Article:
Denmark and the United Kingdom joined the Community in 1973, subsequently acceded to the convention establishing the EUI. In 1992, a new convention revising the 1972 convention establishing the EUI was signed by the 12 Community member states, it entered into force in 2007. As of February 2019, the EUI member states are: The remaining EU member states which are not EUI member states are: Croatia, Czech Republic, Hungary and Slovakia; the Economics Department provides supervision to PhD students. The research activities of the Department reflect the interests of the faculty and are concentrated in micro and econometrics. Weekly research seminars are given by scholars from around the world; the teaching in the doctoral programme is based on formal coursework at a level which will allow researchers to pursue academic careers in universities or to follow professional opportunities in international organisations. In their third and fourth years researchers work on their thesis projects under the guidance of their supervisor while attending research workshops and seminars.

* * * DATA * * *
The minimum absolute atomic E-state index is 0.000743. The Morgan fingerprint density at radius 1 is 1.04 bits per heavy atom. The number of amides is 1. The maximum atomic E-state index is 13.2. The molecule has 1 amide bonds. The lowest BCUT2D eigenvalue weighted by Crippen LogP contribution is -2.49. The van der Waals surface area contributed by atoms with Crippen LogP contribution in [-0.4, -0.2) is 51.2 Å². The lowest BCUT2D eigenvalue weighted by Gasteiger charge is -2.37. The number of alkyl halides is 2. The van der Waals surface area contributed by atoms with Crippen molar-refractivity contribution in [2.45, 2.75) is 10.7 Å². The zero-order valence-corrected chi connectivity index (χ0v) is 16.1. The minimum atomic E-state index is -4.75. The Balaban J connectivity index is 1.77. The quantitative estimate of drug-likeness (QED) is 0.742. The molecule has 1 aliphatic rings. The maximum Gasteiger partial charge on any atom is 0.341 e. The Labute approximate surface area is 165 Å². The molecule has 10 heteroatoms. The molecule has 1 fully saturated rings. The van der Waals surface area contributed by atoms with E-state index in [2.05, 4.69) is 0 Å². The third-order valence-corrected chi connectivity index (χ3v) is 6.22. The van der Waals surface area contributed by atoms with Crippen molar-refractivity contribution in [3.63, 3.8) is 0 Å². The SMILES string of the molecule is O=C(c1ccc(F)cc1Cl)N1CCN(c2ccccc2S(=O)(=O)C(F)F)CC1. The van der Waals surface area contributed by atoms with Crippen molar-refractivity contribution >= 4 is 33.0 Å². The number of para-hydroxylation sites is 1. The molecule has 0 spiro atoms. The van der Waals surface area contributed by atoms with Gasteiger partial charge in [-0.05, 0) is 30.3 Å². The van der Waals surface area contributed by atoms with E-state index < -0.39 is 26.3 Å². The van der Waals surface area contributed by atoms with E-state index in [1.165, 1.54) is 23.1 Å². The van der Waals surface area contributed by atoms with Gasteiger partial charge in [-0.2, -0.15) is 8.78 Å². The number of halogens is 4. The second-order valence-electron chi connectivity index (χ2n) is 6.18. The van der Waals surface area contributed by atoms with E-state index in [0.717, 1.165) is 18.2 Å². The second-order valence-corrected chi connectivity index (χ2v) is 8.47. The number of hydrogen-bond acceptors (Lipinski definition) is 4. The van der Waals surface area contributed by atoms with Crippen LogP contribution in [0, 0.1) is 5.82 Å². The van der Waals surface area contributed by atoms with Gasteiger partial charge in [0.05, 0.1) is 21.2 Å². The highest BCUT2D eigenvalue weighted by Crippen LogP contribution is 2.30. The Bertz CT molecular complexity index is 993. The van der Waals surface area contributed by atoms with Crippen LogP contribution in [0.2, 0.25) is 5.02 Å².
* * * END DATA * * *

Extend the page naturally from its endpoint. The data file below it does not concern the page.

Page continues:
The Department of History and Civilization offers a programme of transnational and comparative European history. The doctoral programme studies the construction of Europe's boundaries and the diversity and complexity of experiences within them; the department's central concerns are the interlinking of European societies since the Renaissance and the complex cultural legacies that have shaped contemporary Europe. The HEC community is committed to exploring the place of Europe in the world through the study of empires, global processes and institutions; the variety of research approaches and themes, as well as the broad background of its professors, enable the Department to recruit high-quality Ph. D. candidates and to host outstanding research fellows. The Department of Law is international in character, it is committed to the study of law in a comparative and contextual manner, with a special focus on European and international law. Courses and seminars are interactive, research-oriented and designed to cover the main subject areas of the Department's work.